The town is located on a wide sandy bay and is characterised by its many shops catering to cruise ship passengers. There are a number of bars and restaurants along the waterfront.
Welcome to plane-spotting heaven and jet-blast central.
Maho Beach is a small stretch of white beach which is famous for its position at the end of the runway of Princess Juliana International Airport. Planes have a low approach to the runway, passing just over the heads of beach-goers. The best time to see the big planes land and take off is between 13:30 and 17:00.
At the end of the beach is the Sunset Bar and Grill, which offers a prime viewing spot. Flight arrivals are posted on a board outside the restaurant.
Maho beach is heaven for plain-spotters and attracts enthusiasts from around the world who gather on the beach to photograph the huge planes approaching to land just over the heads of relaxing holiday makers.
When the larger planes take-off, you can expect to receive a good amount of jet-blast. If your car is stuck on the road directly behind the runway (as does happen as drivers stop to watch the planes land and take off) you can expect to receive a beach full of sand in your car. Best to wind up the windows.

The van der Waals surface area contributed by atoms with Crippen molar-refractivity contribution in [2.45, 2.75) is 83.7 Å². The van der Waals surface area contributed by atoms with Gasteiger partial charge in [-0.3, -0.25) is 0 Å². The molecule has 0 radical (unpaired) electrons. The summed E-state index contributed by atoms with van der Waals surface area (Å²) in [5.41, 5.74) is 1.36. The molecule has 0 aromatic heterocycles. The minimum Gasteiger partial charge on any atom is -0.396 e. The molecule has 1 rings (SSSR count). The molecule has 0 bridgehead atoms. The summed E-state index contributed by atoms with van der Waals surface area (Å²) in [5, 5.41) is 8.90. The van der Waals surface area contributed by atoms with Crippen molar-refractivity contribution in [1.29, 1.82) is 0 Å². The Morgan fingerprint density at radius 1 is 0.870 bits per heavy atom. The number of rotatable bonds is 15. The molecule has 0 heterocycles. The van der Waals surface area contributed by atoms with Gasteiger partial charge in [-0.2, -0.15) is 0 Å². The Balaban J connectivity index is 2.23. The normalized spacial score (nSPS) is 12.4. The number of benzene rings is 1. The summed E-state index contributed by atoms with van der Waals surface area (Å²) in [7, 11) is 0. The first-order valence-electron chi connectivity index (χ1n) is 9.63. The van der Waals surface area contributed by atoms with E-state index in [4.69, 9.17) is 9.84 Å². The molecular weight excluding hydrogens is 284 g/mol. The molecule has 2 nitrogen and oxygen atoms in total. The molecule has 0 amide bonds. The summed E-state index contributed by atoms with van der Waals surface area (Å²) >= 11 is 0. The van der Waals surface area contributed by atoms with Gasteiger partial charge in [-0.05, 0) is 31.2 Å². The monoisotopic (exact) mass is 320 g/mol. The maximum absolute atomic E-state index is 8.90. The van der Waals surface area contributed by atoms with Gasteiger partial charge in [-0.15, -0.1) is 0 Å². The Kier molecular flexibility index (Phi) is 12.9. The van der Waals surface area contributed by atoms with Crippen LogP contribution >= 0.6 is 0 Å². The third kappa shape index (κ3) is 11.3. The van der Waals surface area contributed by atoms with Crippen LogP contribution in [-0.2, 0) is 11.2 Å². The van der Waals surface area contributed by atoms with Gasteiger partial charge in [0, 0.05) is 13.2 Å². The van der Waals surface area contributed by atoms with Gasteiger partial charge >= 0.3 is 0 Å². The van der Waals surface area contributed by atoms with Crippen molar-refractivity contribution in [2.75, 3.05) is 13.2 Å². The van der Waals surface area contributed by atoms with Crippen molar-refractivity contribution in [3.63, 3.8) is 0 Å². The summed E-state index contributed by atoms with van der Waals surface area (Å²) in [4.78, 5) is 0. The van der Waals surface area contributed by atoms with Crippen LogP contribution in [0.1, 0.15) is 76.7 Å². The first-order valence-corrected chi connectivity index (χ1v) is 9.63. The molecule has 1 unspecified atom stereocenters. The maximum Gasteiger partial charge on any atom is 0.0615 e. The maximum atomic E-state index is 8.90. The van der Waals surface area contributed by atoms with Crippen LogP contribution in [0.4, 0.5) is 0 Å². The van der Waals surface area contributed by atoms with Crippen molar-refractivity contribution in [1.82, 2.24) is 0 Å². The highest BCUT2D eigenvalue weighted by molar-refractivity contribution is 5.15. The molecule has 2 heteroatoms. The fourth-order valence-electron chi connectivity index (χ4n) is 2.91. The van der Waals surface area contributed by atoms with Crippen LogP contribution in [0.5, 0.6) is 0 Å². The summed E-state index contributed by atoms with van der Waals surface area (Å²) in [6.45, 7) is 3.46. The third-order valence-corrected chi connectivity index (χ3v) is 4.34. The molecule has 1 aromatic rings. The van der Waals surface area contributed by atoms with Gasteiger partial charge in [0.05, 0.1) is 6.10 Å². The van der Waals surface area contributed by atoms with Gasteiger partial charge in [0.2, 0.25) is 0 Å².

Located on the border between the French and Dutch side of the island is tiny Oyster Pond. There is no beach here but rather a picturesque harbour that includes a marina and several restaurants and bars.
The St. Barts ferry departs from here (see the ‘Getting There‘ section below for more details).
There is ample accommodation options on both sides of the island for all budgets. Due to its compact size, everything is a short drive so it doesn’t matter where you base yourself.
I stayed at Princess Heights Luxury Condo Hotel, which is located on a hill overlooking Oyster Pond and Dawn beach. The views from the hotel are spectacular.
I also stayed on the beach at beautiful Simpson Bay at the Atrium Beach Resort & Spa.
There are numerous options available on booking.com